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Opinion

Random thoughts

October 8, 2018
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Let us tread carefully

Opinion

Random thoughts

October 8, 2018

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Politics is very hot these days, with accusations and the blame game at a peak. This poor country has never seen a quiet, peaceful acceptance of transfer of power. No sooner are elections held and the results announced, the losers start shouting about rigging and unfairness.

This time around, the army had been posted everywhere, but that was apparently not enough to stop accusations of rigging, etc. Our politicians always offer sweets, but a bitter pill follows for the next five years. The PTI made many promises. People were fed up with the PML-N and they wanted a change (hopefully, for the better). They no longer had confidence in the PML-N’s politicians, but most people didn’t expect quite such a thumping rejection. It happened and they were more than happy to swallow what Imran Khan and his colleagues promised.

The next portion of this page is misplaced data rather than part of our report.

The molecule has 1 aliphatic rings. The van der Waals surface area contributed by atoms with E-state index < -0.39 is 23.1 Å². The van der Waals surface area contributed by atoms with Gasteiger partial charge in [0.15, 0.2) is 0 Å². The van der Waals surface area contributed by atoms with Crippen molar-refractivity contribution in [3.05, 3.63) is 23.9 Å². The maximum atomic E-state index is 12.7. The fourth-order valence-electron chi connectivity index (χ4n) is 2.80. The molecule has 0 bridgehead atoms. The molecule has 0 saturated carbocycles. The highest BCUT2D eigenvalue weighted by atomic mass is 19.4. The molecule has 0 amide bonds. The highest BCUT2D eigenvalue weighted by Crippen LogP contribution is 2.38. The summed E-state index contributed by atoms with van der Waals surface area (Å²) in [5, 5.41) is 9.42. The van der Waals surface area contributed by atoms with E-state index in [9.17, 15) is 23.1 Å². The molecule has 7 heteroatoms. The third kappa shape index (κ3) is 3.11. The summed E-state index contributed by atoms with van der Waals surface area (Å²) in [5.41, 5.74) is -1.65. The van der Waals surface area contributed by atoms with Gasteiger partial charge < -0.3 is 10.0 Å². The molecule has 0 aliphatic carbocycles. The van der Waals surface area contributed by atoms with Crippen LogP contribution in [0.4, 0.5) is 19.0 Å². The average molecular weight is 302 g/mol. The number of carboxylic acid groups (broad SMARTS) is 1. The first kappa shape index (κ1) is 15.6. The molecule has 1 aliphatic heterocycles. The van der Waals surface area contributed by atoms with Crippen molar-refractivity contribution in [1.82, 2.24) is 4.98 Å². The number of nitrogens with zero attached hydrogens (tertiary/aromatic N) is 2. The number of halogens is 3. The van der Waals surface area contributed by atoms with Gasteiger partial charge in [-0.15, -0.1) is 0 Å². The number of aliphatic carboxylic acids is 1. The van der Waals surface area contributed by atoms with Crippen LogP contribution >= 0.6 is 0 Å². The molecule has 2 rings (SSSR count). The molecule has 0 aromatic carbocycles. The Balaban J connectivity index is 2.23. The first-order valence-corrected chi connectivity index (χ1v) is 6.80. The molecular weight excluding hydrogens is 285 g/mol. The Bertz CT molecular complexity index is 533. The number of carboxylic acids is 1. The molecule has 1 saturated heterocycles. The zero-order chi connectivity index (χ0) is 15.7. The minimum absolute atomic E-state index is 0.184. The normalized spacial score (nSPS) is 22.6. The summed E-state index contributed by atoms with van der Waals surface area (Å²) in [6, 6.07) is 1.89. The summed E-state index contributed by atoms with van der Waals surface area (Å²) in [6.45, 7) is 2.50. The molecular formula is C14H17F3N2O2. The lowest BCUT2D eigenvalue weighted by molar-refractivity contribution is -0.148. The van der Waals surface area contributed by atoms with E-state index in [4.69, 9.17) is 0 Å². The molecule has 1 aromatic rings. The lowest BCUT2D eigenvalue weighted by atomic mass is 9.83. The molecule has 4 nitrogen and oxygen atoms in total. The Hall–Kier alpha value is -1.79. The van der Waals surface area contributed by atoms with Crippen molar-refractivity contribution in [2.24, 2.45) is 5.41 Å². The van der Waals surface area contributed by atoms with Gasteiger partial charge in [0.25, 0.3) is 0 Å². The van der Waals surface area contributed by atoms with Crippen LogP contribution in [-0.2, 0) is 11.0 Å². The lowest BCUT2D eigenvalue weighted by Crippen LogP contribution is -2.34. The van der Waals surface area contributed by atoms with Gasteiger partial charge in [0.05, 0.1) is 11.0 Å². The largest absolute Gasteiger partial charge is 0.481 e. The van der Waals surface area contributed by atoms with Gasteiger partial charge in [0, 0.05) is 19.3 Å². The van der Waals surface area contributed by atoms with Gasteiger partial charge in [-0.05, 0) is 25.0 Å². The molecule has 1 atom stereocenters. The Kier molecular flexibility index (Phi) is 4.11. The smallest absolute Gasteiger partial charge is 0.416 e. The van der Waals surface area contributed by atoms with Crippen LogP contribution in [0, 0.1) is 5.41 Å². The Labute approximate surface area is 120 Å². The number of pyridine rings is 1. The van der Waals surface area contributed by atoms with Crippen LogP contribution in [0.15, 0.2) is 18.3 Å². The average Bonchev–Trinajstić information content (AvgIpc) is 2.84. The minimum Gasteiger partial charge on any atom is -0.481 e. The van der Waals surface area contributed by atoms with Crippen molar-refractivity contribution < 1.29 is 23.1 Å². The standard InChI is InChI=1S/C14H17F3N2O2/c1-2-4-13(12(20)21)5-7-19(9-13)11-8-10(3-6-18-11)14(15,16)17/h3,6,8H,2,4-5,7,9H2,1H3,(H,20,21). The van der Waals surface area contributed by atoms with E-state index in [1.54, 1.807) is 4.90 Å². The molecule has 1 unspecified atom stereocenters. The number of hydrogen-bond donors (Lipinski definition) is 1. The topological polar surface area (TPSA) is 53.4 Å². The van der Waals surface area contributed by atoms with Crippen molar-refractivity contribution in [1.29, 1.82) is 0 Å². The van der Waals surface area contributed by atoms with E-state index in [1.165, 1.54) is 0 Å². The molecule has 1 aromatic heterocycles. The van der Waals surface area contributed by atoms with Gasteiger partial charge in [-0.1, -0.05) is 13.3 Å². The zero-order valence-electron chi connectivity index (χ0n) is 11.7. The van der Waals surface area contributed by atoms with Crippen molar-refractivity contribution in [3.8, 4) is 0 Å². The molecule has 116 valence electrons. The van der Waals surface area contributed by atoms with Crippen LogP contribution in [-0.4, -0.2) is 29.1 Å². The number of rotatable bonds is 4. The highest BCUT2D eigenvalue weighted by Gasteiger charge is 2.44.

As a matter of fact, many of their expectations were unrealistic and they expected miracles overnight. After hardly a month we are already hearing that many people are having second thoughts about the performance of the prime minister and his team. Jokes are even being made about them in TV shows by people sarcastically saying that selling five buffalos and some luxury cars are going to solve all our financial problems.

People are talking about Prime Minister Imran Khan’s team members and dissecting their backgrounds and suitability for the jobs they have been entrusted with. Even the honourable chief justice of Pakistan has commented on the negative activities of PTI stalwarts. It has also been pointed out that many of the cabinet members are people from the Musharraf team. That is politics for you – you scratch my back, I’ll scratch yours.